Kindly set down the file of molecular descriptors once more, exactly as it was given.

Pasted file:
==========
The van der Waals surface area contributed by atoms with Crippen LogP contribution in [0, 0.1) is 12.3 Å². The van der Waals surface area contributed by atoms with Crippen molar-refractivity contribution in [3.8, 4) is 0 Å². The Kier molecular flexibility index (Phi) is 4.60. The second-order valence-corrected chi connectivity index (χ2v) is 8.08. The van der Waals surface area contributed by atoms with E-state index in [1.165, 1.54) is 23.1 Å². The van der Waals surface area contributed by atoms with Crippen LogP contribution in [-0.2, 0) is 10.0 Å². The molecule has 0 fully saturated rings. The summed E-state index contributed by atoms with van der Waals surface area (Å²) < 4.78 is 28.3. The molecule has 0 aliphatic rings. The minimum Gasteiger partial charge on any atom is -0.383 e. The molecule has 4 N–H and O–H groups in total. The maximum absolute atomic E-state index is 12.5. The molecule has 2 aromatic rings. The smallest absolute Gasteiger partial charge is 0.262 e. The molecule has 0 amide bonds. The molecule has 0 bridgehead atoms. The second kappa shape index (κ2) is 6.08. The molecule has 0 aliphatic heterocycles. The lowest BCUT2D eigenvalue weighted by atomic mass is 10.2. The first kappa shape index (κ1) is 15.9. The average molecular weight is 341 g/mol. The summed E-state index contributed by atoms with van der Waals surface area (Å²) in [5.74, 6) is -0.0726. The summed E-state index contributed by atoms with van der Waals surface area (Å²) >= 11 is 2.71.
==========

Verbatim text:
The van der Waals surface area contributed by atoms with Crippen LogP contribution in [0, 0.1) is 12.3 Å². The van der Waals surface area contributed by atoms with Crippen molar-refractivity contribution in [3.8, 4) is 0 Å². The Kier molecular flexibility index (Phi) is 4.60. The second-order valence-corrected chi connectivity index (χ2v) is 8.08. The van der Waals surface area contributed by atoms with E-state index in [1.165, 1.54) is 23.1 Å². The van der Waals surface area contributed by atoms with Crippen LogP contribution in [-0.2, 0) is 10.0 Å². The molecule has 0 fully saturated rings. The summed E-state index contributed by atoms with van der Waals surface area (Å²) < 4.78 is 28.3. The molecule has 0 aliphatic rings. The minimum Gasteiger partial charge on any atom is -0.383 e. The molecule has 4 N–H and O–H groups in total. The maximum absolute atomic E-state index is 12.5. The molecule has 2 aromatic rings. The smallest absolute Gasteiger partial charge is 0.262 e. The molecule has 0 amide bonds. The molecule has 0 bridgehead atoms. The second kappa shape index (κ2) is 6.08. The molecule has 0 aliphatic heterocycles. The lowest BCUT2D eigenvalue weighted by atomic mass is 10.2. The first kappa shape index (κ1) is 15.9. The average molecular weight is 341 g/mol. The summed E-state index contributed by atoms with van der Waals surface area (Å²) in [5.74, 6) is -0.0726. The summed E-state index contributed by atoms with van der Waals surface area (Å²) >= 11 is 2.71.